I'm afraid of flying. Yes, I've flown in the past, even to Europe, but when I moved back here to Chicago the fear intensified and I haven't left the ground since. It's been a point of friction with Erika, who would like to go to Mexico, Italy and other points across the country and globe. I want to give her, and our children, these experiences more than anything in the world. And yet my fear has vexed me.
I've tried things to combat it, from CBT to drugs. This afternoon I'm going to pick up the next pill prescribed by my doctor to deaden my thoughts and senses so I can, hopefully, make an aerial passage. We'll see. We're heading to Southwest Michigan this afternoon for a long weekend vacation, and I'm planning at some point to indulge in a little mild controlled substance transgression by taking a wonder pill, drinking some wine and staring at the fireflies while Erika reads her book.
I hope this new drug will work, but I know that whatever "works" for me now can never completely erase my anxiety. It was never completely gone anyway when I flew before, as a kid or as a young adult. (Well, it actually was on one particular drug, but I won't touch that stuff ever again.) Ultimately, I must feel some kind of psychological discomfort. This is known as facing your fears.
I've had to face my fears all my life. Everyone has. Sometimes I feel like I've had more than the average person. All I can do is live and manage them as best I can. I'm at least heartened that my kids don't appear to be afraid of anything. I bet they'd love the plane.
The stop-gap solution has long been road trips. Erika and I have always enjoyed them, as a couple and before we knew each other. I took the Greyhound bus a great deal in college, doing the eight-hour ride up the 71 from Cincinnati to Buffalo. I also took it from Atlanta, Tampa and Gainesville. And when I moved to Syracuse, the bus was my way of getting to New York City. I never owned a car till we moved in together in 2004.
I can still tell you what the stops in Columbus, Rochester, Cortland, Scranton, Knoxville, Orlando and Cleveland (always my favorite) look like. And of course the mighty Port Authority terminal on Eighth Avenue — the country's biggest bus station. I would be practically jumping out of my seat in excitement when we pulled into one of its many docks there under the yellow lights, all of us dumped out into New York, scrambling like ants from a broken hive.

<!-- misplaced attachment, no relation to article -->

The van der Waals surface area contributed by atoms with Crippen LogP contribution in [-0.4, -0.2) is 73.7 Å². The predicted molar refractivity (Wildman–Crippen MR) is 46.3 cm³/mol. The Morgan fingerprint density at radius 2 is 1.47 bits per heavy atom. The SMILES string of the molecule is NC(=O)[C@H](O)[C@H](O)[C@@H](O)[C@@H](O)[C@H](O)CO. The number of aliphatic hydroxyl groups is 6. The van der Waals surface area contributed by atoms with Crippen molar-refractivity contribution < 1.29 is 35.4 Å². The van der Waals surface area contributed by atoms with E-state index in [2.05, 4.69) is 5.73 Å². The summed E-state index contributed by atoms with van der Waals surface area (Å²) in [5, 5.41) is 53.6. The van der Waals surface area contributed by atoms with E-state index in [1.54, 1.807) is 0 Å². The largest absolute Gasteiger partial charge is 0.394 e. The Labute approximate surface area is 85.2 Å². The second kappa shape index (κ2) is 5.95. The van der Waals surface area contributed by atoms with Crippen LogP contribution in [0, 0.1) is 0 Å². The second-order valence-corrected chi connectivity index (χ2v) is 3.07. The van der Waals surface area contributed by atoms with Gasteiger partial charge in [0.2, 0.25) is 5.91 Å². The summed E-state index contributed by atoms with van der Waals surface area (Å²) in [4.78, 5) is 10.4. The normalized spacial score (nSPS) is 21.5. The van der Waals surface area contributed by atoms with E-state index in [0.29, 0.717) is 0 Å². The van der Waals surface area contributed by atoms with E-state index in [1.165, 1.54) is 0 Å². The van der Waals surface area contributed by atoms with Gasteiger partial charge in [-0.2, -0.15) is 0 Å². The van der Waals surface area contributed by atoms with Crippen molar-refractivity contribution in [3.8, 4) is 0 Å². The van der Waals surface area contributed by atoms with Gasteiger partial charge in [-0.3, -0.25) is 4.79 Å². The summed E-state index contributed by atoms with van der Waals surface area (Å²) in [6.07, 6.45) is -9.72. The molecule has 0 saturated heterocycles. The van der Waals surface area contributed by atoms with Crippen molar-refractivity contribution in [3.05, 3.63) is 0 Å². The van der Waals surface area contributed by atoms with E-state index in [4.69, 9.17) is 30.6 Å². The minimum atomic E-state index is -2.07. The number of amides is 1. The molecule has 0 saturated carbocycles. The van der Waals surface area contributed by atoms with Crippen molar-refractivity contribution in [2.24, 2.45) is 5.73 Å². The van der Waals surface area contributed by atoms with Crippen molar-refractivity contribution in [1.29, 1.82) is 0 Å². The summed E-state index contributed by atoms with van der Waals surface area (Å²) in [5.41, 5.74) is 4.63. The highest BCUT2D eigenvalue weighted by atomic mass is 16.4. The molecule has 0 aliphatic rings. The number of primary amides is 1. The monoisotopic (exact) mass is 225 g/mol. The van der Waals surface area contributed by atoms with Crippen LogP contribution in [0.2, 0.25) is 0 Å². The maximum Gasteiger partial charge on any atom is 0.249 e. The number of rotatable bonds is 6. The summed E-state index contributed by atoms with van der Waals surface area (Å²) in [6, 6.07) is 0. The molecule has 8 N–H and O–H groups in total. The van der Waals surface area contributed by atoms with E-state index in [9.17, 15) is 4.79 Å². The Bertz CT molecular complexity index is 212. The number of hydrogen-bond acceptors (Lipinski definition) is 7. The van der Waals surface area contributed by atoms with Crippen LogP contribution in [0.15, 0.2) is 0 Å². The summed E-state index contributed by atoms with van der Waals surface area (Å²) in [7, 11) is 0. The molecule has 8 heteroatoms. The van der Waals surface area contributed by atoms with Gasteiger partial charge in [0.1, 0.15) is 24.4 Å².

The great zine explosion of the '90s really fueled the romance of the bus thing. Seems like a third of everything written in every little pamphlet back then had to do with being on the Greyhound and meeting bizarre characters. For whatever reason, I was never moved to record my experience, partly because I recognized a glut in the market and also because nothing noteworthy had ever happened to me in transit. I mean, I saw a lot of the country and different kinds of people, from ex-cons to Mennonites. But I was never harassed, hassled or hit on once in eight years.
It was a very solitary experience for me, with just a few exceptions. I enjoyed the company in those rarer moments, but it did more to highlight the fact I was usually alone on my journeys, as wondrous as they could be. Like so many moments in my life, it seemed, I spent them solo, silent and in thought. A part of me wished someone could always ride along on every trip.
I did eventually find that companion and left the bus behind. Erika and I have taken so many wonderful road trips over the last nine-plus years, all the way back to that first quick jaunt to Milwaukee in August 2003. Sure, it wasn't Rome, but we had fun staying in a hotel for the first time together. It's kind of become our thing —hotels in exurbs, vacation rentals, Midwest resorts — and it now includes our kids. We've been going to Michigan for more than five years. It's a sacred place for us.
But after awhile one does want to see more than farm fields and rest stops from a moving car or bus. And that brings me back to my psychological roadblock.
We pass O'Hare airport every time we visit my in-laws. With flying on the brain lately, I've found myself watching the planes as they take off — always my least favorite part of the experience. Sometimes I have to avert my eyes as a jet shoots upward at a steep angle. Other times, I marvel at a big, slow-moving 747 taking to the sky, much like the one I was on from JFK to Paris. Almost like a giant bus. Maybe it could be like that again. Maybe this drug would make it be like that even if it really wasn't.
I know inside of me there's an air traveller trying to get out. He's done it before, and I truly believe he can do it again. I don't just owe it to my wife and kids. I owe it to myself: to see the world and experience more of life. I want to die with as few regrets as possible.
And no, I don't think it will happen in a plane crash.